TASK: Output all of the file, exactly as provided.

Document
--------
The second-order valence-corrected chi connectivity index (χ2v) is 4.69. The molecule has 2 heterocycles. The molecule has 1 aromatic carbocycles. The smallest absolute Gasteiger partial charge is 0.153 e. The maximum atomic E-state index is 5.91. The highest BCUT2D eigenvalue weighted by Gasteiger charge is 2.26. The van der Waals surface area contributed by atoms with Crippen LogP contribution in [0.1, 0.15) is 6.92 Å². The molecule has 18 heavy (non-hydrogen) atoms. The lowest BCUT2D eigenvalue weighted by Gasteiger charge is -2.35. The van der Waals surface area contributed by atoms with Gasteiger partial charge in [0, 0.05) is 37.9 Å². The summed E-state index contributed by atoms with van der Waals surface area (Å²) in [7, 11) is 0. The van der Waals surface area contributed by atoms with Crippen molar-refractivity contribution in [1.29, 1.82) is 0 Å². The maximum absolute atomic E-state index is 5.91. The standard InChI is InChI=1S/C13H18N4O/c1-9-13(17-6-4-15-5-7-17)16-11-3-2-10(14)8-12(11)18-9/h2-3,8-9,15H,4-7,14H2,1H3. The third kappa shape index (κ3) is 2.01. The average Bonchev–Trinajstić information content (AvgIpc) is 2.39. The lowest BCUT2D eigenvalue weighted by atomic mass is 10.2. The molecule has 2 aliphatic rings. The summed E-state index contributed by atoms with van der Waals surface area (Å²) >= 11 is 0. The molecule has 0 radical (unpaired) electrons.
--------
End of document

The second-order valence-corrected chi connectivity index (χ2v) is 4.69. The molecule has 2 heterocycles. The molecule has 1 aromatic carbocycles. The smallest absolute Gasteiger partial charge is 0.153 e. The maximum atomic E-state index is 5.91. The highest BCUT2D eigenvalue weighted by Gasteiger charge is 2.26. The van der Waals surface area contributed by atoms with Crippen LogP contribution in [0.1, 0.15) is 6.92 Å². The molecule has 18 heavy (non-hydrogen) atoms. The lowest BCUT2D eigenvalue weighted by Gasteiger charge is -2.35. The van der Waals surface area contributed by atoms with Gasteiger partial charge in [0, 0.05) is 37.9 Å². The summed E-state index contributed by atoms with van der Waals surface area (Å²) in [7, 11) is 0. The van der Waals surface area contributed by atoms with Crippen molar-refractivity contribution in [1.29, 1.82) is 0 Å². The maximum absolute atomic E-state index is 5.91. The standard InChI is InChI=1S/C13H18N4O/c1-9-13(17-6-4-15-5-7-17)16-11-3-2-10(14)8-12(11)18-9/h2-3,8-9,15H,4-7,14H2,1H3. The third kappa shape index (κ3) is 2.01. The average Bonchev–Trinajstić information content (AvgIpc) is 2.39. The lowest BCUT2D eigenvalue weighted by atomic mass is 10.2. The molecule has 2 aliphatic rings. The summed E-state index contributed by atoms with van der Waals surface area (Å²) >= 11 is 0. The molecule has 0 radical (unpaired) electrons.